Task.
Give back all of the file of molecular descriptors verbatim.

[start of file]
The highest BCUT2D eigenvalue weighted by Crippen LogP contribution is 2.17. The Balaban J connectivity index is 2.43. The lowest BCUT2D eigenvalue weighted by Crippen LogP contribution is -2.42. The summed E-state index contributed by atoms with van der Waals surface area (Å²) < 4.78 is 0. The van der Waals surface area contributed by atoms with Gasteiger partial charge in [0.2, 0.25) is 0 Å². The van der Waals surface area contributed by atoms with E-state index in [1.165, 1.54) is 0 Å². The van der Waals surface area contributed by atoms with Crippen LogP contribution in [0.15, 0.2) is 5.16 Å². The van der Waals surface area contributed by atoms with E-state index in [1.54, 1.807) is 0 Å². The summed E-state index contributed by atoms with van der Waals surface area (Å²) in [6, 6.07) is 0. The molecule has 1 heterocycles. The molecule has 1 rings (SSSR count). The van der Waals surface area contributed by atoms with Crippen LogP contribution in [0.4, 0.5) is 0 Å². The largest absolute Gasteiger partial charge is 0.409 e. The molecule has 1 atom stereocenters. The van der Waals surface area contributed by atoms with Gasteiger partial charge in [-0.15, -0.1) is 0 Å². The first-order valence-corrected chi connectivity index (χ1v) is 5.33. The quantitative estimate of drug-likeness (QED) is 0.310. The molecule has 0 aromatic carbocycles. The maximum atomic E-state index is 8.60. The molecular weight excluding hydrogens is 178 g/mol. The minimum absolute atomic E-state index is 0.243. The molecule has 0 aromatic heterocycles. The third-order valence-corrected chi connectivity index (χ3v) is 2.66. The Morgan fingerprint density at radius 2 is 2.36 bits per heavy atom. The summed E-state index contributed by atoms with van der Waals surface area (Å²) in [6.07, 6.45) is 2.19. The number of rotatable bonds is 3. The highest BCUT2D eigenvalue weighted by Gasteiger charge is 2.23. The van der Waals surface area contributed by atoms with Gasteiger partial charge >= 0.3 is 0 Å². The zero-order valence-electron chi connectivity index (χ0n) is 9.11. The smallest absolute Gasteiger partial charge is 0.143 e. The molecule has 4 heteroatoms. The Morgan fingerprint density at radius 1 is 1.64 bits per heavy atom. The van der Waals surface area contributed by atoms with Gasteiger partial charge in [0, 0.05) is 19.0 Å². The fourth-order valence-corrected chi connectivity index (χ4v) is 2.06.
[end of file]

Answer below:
The highest BCUT2D eigenvalue weighted by Crippen LogP contribution is 2.17. The Balaban J connectivity index is 2.43. The lowest BCUT2D eigenvalue weighted by Crippen LogP contribution is -2.42. The summed E-state index contributed by atoms with van der Waals surface area (Å²) < 4.78 is 0. The van der Waals surface area contributed by atoms with Gasteiger partial charge in [0.2, 0.25) is 0 Å². The van der Waals surface area contributed by atoms with E-state index in [1.165, 1.54) is 0 Å². The van der Waals surface area contributed by atoms with Crippen LogP contribution in [0.15, 0.2) is 5.16 Å². The van der Waals surface area contributed by atoms with E-state index in [1.54, 1.807) is 0 Å². The summed E-state index contributed by atoms with van der Waals surface area (Å²) in [6, 6.07) is 0. The molecule has 1 heterocycles. The molecule has 1 rings (SSSR count). The van der Waals surface area contributed by atoms with Crippen LogP contribution in [0.4, 0.5) is 0 Å². The largest absolute Gasteiger partial charge is 0.409 e. The molecule has 1 atom stereocenters. The van der Waals surface area contributed by atoms with Gasteiger partial charge in [-0.15, -0.1) is 0 Å². The first-order valence-corrected chi connectivity index (χ1v) is 5.33. The quantitative estimate of drug-likeness (QED) is 0.310. The molecule has 0 aromatic carbocycles. The maximum atomic E-state index is 8.60. The molecular weight excluding hydrogens is 178 g/mol. The minimum absolute atomic E-state index is 0.243. The molecule has 0 aromatic heterocycles. The third-order valence-corrected chi connectivity index (χ3v) is 2.66. The Morgan fingerprint density at radius 2 is 2.36 bits per heavy atom. The summed E-state index contributed by atoms with van der Waals surface area (Å²) in [6.07, 6.45) is 2.19. The number of rotatable bonds is 3. The highest BCUT2D eigenvalue weighted by Gasteiger charge is 2.23. The van der Waals surface area contributed by atoms with Gasteiger partial charge >= 0.3 is 0 Å². The zero-order valence-electron chi connectivity index (χ0n) is 9.11. The smallest absolute Gasteiger partial charge is 0.143 e. The molecule has 4 heteroatoms. The Morgan fingerprint density at radius 1 is 1.64 bits per heavy atom. The van der Waals surface area contributed by atoms with Gasteiger partial charge in [0, 0.05) is 19.0 Å². The fourth-order valence-corrected chi connectivity index (χ4v) is 2.06.